ADF BC Tuning VII: Application Modules, Part 1

It’s been a while since the last installment of ADF BC Tuning, but it’s time to start it up again. I’ve already posted tips for tuning entity objects, associations, view objects (in three parts), and view links, so now, let’s turn our attention to the last of the major business components: application modules.

Lazy Loading

The General page of the application module editor, like that for most other editors, has a Tuning section, but for most applications, this section isn’t terribly important. What it does is allow you to choose whether the view object instances and nested application module instances in the data model are loaded immediately (when the application module is loaded), which is the default setting, or are just loaded one by one as they are used.

How long does it take to load a view object instance? Not very long. This is just instantiation, not querying (which is always lazy), plus, if this is the first time an instance of this VO def has been instantiated, loading metadata from the view object definition”s XML file. So if you have a smallish application module with, say, 15 view object instances in the data model, you’re not going to see any difference from lazy loading. It’s only relevant for great big application modules, the kind that have 100+ view object instances, counting those in any non-lazy-loading nested application module instance. In that case, when the application module instance is first created (which is not necessarily every time a user accesses one; we’ll talk about that next week), there can be noticeable overhead, especially for the first AM instance (which requires loading all the VO defs). In that case, you might want to consider lazy loading, especially if there’s a good chance that any given user session won’t actually require all the view object instances. But for most cases, there are much bigger factors that affect performance.

Shared Application Module Instances

I talked about shared application module instances here, but some points bear repeating and emphasizing.

Each business components project allows you to register shared instances of application module definitions. These are, in some ways, a lot like regular top-level application module instances, but they have a few significant differences:

  • Their view object instances can be used to supply LOV data for entity attribute validation or to drive dropdown lists and LOV windows for view attributes.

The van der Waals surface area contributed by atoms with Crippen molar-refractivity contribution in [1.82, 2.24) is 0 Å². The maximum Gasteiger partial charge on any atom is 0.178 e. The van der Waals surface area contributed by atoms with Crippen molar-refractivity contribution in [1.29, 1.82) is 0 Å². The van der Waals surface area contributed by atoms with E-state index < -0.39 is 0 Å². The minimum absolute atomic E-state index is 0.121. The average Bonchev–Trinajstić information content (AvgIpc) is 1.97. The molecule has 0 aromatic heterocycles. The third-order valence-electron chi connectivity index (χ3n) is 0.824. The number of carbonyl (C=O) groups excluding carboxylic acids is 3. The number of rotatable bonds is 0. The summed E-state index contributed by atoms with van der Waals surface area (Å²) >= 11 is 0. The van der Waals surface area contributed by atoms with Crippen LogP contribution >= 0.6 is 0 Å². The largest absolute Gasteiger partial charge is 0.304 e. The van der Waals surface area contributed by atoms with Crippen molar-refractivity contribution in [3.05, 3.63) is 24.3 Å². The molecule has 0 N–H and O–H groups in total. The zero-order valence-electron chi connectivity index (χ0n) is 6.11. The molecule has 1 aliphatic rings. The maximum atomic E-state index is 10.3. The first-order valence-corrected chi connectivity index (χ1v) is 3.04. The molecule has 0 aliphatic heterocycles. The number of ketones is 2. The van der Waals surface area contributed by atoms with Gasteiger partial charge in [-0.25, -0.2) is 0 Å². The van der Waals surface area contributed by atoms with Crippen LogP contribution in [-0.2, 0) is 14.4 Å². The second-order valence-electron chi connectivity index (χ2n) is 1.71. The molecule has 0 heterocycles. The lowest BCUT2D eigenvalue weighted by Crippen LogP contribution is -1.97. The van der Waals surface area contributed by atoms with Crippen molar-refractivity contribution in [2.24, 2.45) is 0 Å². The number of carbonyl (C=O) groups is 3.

• You can’t access them directly from data bindings (except to populate dropdown lists and LOV windows) without some coding work, which I explain here and here.
  • If you share an application module instance at the application level (as opposed to the session level), there is only one instance of that application module, shared by all users.

It’s that last point that interests us here. What does sharing an application module instance across all users mean?

Well, for one thing, it means that if users make any changes to persistent data in the application module instance, they’ll be doing so in the same transaction, which is generally a bad idea. So you should generally query only read-only data from the view object instances inside an application-scopedĀ  shared application module instance.

On the other hand, it means there’s only one set of data caches shared by all users. For data that’s read-only within an applicationĀ  (which usually includes LOV data), that can be a huge savings, especially in terms of memory consumed.

It’s also a bit more flexible than you might imagine: For example, you can set bind parameter values, apply view criteria, and even set the sort order on the view accessor level, if you want, meaning that different users at different times can see different subsets of the data if that’s appropriate. The view accessors return a RowSet that has been filtered as desired. This can also result in faster performance (in addition to higher memory efficiency) compared to ordinary application module instances, because while the RowSet isn’t retained after the view accessor uses it, the query collection (actual, filtered set of data) is–so if another request, by any user, is made later for the exact same data (with the same bind parameter values/view criteria), it won’t have to be requeried from the database.

For the majority of applications, I’d say that sharing LOV data this way is substantially more important than implementing lazy-loading. But it’s still not nearly as important as tuning the application module pool–which I’ll post about next week.

Edit: Apparently, you can declaratively access shared application module instances directly from data bindings. Who knew?

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